Essential to the doctrine of double effect is the idea that agents are prohibited from intending evil as a means to a good end. I argue in this paper that some recent accounts of intention from proponents of double effect cannot sustain this prohibition on harmful means. I outline two ways to gerrymander intention that mark these accounts. First, intention is construed in such a way that an agent intends only those states of affairs that she cares about or finds (...)
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  7.  46
    Artifacts, Intentions, and Contraceptives: The Problem with Having a Plan B for Plan B.Philip A. Reed - 2013 - Journal of Medicine and Philosophy 38 (6):jht051.
    Next SectionIt is commonly proposed that artifacts cannot be understood without reference to human intentions. This fact, I contend, has relevance to the use of artifacts in intentional action. I argue that because artifacts have intentions embedded into them antecedently, when we use artifacts we are sometimes compelled to intend descriptions of our actions that we might, for various reasons, be inclined to believe that we do not intend. I focus this argument to a specific set of artifacts, namely, medical (...)
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  8.  24
    Motivating Hume’s Natural Virtues.Philip A. Reed - 2012 - Canadian Journal of Philosophy 42 (S1):134-147.
    Many commentators propose that Hume thinks that we are not or should not be motivated to perform naturally virtuous actions from moral sentiments if we want our actions to be genuinely virtuous. It is this proposal with which I take issue in this article, arguing that Hume fully incorporates the moral sentiments into his understanding of how human beings act when it comes to the natural virtues and that he does not see the moral sentiments as a problematic kind of (...)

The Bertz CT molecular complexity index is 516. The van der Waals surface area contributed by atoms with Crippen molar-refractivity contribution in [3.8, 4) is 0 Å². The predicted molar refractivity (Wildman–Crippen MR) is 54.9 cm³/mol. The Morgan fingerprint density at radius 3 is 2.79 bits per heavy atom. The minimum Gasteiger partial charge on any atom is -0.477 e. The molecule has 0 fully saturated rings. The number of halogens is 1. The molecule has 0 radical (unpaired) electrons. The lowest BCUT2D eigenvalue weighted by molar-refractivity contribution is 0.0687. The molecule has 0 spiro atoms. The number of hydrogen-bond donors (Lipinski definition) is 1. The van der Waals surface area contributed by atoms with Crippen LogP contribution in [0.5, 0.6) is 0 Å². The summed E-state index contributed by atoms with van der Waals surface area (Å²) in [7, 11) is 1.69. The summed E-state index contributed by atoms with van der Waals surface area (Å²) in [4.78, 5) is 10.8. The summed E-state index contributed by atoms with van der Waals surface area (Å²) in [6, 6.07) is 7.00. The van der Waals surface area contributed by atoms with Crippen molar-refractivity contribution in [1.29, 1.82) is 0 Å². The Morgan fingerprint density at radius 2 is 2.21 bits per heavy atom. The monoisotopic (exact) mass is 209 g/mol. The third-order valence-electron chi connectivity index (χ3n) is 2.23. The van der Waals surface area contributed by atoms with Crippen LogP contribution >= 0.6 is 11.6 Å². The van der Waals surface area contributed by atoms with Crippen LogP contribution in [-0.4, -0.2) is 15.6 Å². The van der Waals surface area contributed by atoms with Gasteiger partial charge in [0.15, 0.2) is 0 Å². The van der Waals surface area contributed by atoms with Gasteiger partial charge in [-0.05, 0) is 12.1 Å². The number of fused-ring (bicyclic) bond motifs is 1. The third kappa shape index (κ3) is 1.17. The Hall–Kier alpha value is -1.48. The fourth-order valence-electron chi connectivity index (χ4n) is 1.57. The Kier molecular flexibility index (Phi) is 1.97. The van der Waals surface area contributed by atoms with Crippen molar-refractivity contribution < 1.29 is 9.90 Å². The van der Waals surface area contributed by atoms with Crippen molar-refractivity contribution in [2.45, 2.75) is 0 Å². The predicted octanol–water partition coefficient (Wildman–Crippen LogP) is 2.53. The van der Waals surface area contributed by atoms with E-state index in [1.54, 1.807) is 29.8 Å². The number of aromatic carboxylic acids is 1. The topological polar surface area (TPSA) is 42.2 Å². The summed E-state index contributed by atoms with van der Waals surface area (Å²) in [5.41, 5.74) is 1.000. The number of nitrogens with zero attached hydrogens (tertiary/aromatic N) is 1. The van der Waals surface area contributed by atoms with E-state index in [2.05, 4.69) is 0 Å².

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  9.  4
    Reading Hume on the Principles of Morals Ed. By Taylor Jacqueline.Philip A. Reed - 2021 - Hume Studies 44 (2):278-280.
    Readers of this journal know that Hume regarded an Enquiry concerning the Principles of Morals as his finest work. It was, Hume said, "incomparably the best." Yet, most of the scholarly work on Hume's moral philosophy in recent decades focuses on the Treatise, which Hume wrote some three decades prior to the Enquiry.There are good reasons to focus on the older work. It is much longer, so there is more to sink our scholarly teeth into. Many discussions and discursions appear (...)
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  10.  26
    Pleasing People.Philip A. Reed - 2016 - Philosophia Christi 18 (1):79-96.
    This paper examines and evaluates from a Christian perspective the common Christian presumption against pleasing people, which is roughly the idea that Christians should not be motivated by or delight in the favorable opinion of others. I argue that several ways of saving the idea that Christians can blamelessly care what others think about them are misguided or insufficient. I contend that the most important way to save this idea is by drawing attention to concern for the opinions of others (...)
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  11.  16
    Character, Written by Jay R. Elliott.Philip A. Reed - 2019 - Journal of Moral Philosophy 16 (3):383-385.
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  12.  21
    Hume on Sympathy and Agreeable Qualities.Philip A. Reed - 2016 - British Journal for the History of Philosophy 24 (6):1136-1156.
    Hume says that sympathy is the source of our moral feeling of approval for useful qualities. But does Hume give the same psychological explanation of our approval of immediately agreeable qualities as he does to our approval of useful qualities? Does he trace our moral approbation of immediately agreeable qualities to sympathy? Some commentators, including Rachel Cohon and Don Garrett, argue that he does not. Let us call this view the ‘narrow view’ of sympathy in contrast to the ‘wide view’ (...)